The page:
“The Wedding Party” is an anomaly in Nigerian film. A romantic comedy directed by Kemi Adetiba, the film follows the shenanigans that go on during the planning of a wedding in Nigeria. Dunni, a 24-year-old art gallery owner and only daughter of her parents is about to marry the love of her life, IT entrepreneur Dozie.  The couple took a vow of chastity and are looking forward to their first night together as a married couple.  However, between matchmaking attempts within the bridal party, a wedding planner on a mission to succeed, the unruly behavior of some guests as well as, Dunni’s uncertainty about her new husband’s faithfulness during their courtship, Dunni and Dozie might not make it through their wedding reception unscathed.

Imagine the marketing power of AMC Theatres, Oprah, BET and two production companies coming together to make, distribute and promote one film. That’s basically what happened with “The Wedding Party.”  The film has become the highest-grossing film in the history of the Nigerian box office, making over N200m within weeks of its December 2016 release. It pulls in ahead of its closest Hollywood rival “Fast and Furious 7’”at $1.2 million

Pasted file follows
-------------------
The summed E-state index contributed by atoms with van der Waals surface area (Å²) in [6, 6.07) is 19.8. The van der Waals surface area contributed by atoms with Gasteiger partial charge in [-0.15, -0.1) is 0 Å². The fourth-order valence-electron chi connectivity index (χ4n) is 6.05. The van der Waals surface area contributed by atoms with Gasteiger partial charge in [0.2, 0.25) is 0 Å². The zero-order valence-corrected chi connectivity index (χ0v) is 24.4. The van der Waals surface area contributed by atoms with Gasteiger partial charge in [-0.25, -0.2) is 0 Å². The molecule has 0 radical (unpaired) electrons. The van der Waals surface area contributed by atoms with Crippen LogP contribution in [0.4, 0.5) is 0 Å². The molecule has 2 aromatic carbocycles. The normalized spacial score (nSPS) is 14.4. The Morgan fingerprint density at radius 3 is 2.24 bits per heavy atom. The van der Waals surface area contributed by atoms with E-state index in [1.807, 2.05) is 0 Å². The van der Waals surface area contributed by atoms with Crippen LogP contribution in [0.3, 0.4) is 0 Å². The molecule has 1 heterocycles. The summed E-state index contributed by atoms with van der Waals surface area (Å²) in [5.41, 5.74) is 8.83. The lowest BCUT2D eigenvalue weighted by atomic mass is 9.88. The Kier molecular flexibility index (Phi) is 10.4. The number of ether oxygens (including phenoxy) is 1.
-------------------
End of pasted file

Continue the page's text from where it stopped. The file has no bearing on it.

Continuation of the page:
Those numbers may seem like a drop in the bucket, in comparison to the billions of dollars Hollywood films make but consider this, in 2016 the Naira collapsed against the US Dollar by 85% and Nigeria fell into a deep recession with its GDP tumbling from a high of $569 billion in 2015 to $481 billion in 2016. In fact, if “The Wedding Party” had been released in 2015 the same year as “Fast and Furious 7,” it’s box office take would be around $2.7 million today. Furthermore, the whole of Nigeria has just 135 screens, serving a population of nearly 190 million people, which is the largest population in Africa and the 7th largest in the world. Comparing those screen ratios with South Africa which has 800 screens serving a population of 55 million and the UK which has 3,947 screens serving a population of 65 million, tells us that, Nigeria’s film industry has enormous potential for domestic growth.

Right now, Nollywood is still trying to win over skeptics who have reservations about seeing films in the cinema. These are the people who see 5 -6 films every month but are hesitant to make any of those choices a Nollywood film. Despite all of this, it’s evident that the collaboration approach has brought a bountiful harvest. As the saying goes “If you want to go fast, go alone, if you want to go far, go together.”

“The Wedding Party” premiered at the Toronto International Film Festival last fall.